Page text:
Cons (sort of)

Shooting stroke and the NBA three

I mentioned this previously, but Zoran's shooting stroke was truly awful just a few years ago because of his coaches insisting that he drive to the rim every chance he gets. But he's been hard at work with a shooting coach for the last few years and although his numbers are nowhere near stellar (45% 2FG, 35% 3FG, 70% FT in a little over 22 minutes of play on average in the 2013/2014 season in Euroleague) his percentages are slowly climbing and as I also mentioned previously, Jeff Hornacek is just the man for the job. As for the NBA three, Zoran is not afraid to shoot from well behind the line in Europe so I don't think it will be a big transition for him. If he can master the corner three (his favorite spot for three is at about 45 degrees from the baseline) to start with, there is great potential for him as he has a quick release and a high release point, making it difficult to get a hand onto the ball if you are guarding him.

Driving to his right and body type

Typical of a natural lefty, Zoran drives to his left most of the time, even when he could finish easily with his right hand. The trouble is, he's not nearly as efficient with the latter, something he'll definitely have to work on in order to become an even better finisher. Basically what Goran did last year to become a player that hits over 67% at the rim.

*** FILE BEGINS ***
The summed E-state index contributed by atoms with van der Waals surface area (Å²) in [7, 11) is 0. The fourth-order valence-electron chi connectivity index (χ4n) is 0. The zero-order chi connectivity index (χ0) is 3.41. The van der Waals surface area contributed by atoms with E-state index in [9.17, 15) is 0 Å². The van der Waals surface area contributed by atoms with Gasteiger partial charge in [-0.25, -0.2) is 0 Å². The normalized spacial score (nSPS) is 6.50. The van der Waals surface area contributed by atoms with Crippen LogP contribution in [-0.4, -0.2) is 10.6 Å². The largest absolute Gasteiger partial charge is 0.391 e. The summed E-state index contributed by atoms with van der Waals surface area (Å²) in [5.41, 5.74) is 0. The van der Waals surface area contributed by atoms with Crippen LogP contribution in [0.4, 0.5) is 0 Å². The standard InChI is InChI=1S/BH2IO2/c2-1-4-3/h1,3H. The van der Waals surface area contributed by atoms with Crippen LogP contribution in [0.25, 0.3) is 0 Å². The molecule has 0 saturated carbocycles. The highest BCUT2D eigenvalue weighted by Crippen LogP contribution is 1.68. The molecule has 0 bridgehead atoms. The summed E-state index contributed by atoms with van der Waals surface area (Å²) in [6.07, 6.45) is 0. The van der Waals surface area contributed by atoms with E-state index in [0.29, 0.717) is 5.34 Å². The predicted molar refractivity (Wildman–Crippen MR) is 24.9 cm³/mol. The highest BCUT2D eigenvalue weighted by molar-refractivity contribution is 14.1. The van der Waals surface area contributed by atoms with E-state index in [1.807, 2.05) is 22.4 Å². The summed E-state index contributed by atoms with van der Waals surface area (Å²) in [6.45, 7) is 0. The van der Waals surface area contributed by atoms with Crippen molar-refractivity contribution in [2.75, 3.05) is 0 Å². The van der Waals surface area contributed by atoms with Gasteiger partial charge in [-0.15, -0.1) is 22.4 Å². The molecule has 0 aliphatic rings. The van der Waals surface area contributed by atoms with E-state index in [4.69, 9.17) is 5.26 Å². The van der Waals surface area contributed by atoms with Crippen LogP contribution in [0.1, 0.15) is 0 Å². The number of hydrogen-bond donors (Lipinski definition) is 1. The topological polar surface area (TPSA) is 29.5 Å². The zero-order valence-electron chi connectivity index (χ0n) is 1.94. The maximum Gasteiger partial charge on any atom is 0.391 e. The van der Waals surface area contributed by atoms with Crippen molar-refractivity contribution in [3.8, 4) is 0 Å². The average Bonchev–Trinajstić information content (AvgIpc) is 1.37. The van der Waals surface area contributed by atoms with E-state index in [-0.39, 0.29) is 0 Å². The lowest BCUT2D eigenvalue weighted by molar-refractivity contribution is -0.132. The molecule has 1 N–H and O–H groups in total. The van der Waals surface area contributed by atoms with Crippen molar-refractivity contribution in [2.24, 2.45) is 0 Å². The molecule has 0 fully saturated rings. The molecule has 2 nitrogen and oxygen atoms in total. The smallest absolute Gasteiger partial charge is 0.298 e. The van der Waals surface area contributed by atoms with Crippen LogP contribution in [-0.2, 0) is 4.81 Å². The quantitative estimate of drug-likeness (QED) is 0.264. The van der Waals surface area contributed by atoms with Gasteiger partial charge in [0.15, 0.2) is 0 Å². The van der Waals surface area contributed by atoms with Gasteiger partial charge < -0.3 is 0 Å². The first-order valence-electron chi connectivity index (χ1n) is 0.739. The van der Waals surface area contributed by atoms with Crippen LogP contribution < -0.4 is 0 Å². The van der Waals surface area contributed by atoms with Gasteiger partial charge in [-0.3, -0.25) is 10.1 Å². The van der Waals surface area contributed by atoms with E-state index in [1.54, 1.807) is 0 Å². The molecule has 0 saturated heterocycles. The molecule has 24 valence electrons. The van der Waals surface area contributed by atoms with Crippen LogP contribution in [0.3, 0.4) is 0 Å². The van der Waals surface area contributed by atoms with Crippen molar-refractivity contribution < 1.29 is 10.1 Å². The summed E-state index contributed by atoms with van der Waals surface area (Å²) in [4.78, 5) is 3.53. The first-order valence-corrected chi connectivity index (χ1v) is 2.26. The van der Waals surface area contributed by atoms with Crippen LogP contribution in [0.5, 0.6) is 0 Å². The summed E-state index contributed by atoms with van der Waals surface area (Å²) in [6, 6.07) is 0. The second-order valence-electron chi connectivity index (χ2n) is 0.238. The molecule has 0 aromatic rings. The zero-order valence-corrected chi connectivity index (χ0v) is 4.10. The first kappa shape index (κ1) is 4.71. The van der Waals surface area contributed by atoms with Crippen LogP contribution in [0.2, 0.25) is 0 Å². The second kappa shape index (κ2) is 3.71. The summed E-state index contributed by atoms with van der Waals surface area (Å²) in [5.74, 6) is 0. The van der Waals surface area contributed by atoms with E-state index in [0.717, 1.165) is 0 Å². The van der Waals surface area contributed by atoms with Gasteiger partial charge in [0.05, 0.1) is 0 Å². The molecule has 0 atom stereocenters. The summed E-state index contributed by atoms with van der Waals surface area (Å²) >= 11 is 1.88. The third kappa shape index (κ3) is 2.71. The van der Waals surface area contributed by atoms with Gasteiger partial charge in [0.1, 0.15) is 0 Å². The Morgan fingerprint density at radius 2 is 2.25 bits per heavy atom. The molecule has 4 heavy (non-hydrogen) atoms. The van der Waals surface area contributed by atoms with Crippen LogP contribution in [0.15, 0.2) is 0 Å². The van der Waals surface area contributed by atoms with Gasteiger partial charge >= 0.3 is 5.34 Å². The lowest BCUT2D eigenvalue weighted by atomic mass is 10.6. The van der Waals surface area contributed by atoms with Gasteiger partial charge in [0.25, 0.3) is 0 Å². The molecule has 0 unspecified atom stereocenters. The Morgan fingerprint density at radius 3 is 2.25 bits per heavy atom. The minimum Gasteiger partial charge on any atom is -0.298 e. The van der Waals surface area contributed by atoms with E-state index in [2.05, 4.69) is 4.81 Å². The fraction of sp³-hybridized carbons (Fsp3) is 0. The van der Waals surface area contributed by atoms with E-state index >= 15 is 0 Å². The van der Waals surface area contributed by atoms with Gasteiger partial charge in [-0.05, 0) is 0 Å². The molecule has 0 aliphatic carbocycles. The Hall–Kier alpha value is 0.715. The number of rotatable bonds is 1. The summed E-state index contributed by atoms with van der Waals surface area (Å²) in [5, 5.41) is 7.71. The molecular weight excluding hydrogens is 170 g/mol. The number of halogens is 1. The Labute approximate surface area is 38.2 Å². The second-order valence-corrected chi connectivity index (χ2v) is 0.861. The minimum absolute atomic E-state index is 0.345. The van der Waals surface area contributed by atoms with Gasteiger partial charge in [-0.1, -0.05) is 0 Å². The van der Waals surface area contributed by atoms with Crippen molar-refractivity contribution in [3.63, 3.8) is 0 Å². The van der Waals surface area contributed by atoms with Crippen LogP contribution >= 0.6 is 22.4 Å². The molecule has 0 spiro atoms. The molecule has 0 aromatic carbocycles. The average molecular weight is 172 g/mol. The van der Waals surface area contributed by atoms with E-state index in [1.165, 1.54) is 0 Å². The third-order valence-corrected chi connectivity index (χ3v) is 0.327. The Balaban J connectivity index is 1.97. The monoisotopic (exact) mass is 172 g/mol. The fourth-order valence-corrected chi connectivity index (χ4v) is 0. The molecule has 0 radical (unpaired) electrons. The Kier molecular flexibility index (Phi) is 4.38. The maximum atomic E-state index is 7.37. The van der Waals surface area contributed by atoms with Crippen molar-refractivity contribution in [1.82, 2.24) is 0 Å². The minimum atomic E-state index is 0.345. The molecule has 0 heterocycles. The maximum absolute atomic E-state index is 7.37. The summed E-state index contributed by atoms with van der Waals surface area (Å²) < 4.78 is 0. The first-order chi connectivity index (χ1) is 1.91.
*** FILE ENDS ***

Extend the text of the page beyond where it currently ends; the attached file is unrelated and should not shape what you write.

Also, while Zoran is hard as a rock on court, that was Europe and in order to be effective in the NBA both on defense and offense, he will need to add some extra muscle to his frame. But I'd advise caution with over-doing it, because this will surely slow him down, not something we want to happen. Hit the weights, young man just, you know, use your head too.

Emotion and decision making

Similar to his brother, Zoran is very emotional on the court, giving his all on the court every time he gets a chance to play, which can get him into trouble. He will often get frustrated with himself over a missed lay-up and will try everything to redeem himself for it, something that sometimes results in a great steal and dunk, but more often to a quick foul and a seat on the bench. I believe this will improve with playing time and with better technique when handling the ball. He's by no means sloppy with the ball (averaging a little over 1 turnover per game in last year's Euroleague competition) but he does try to make that extra, showy move, which can lead to a turnover and an easy bucket on the other end. I'm betting he'd love to have an older, third-NBA guard on the team to learn from. Oh wait...